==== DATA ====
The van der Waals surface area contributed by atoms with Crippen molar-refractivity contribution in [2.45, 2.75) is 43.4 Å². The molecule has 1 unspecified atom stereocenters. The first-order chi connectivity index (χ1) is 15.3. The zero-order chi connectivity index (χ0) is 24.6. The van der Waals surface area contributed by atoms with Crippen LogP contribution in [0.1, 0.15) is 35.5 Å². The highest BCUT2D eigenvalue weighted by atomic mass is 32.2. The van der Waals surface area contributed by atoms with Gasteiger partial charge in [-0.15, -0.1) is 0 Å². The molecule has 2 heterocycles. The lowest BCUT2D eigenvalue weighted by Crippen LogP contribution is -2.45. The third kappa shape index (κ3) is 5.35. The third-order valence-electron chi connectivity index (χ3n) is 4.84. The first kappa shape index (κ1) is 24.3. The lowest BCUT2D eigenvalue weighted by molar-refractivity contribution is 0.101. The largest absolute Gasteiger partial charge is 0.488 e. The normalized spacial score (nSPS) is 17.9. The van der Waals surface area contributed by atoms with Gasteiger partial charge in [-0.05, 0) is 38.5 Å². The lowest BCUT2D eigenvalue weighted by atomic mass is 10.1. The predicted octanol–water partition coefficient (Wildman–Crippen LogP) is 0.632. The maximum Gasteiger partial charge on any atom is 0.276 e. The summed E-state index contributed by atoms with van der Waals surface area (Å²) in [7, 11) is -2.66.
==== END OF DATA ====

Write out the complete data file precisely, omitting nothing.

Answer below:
The van der Waals surface area contributed by atoms with Crippen molar-refractivity contribution in [2.45, 2.75) is 43.4 Å². The molecule has 1 unspecified atom stereocenters. The first-order chi connectivity index (χ1) is 15.3. The zero-order chi connectivity index (χ0) is 24.6. The van der Waals surface area contributed by atoms with Crippen LogP contribution in [0.1, 0.15) is 35.5 Å². The highest BCUT2D eigenvalue weighted by atomic mass is 32.2. The van der Waals surface area contributed by atoms with Gasteiger partial charge in [-0.15, -0.1) is 0 Å². The molecule has 2 heterocycles. The lowest BCUT2D eigenvalue weighted by Crippen LogP contribution is -2.45. The third kappa shape index (κ3) is 5.35. The third-order valence-electron chi connectivity index (χ3n) is 4.84. The first kappa shape index (κ1) is 24.3. The lowest BCUT2D eigenvalue weighted by molar-refractivity contribution is 0.101. The largest absolute Gasteiger partial charge is 0.488 e. The normalized spacial score (nSPS) is 17.9. The van der Waals surface area contributed by atoms with Gasteiger partial charge in [-0.05, 0) is 38.5 Å². The lowest BCUT2D eigenvalue weighted by atomic mass is 10.1. The predicted octanol–water partition coefficient (Wildman–Crippen LogP) is 0.632. The maximum Gasteiger partial charge on any atom is 0.276 e. The summed E-state index contributed by atoms with van der Waals surface area (Å²) in [7, 11) is -2.66.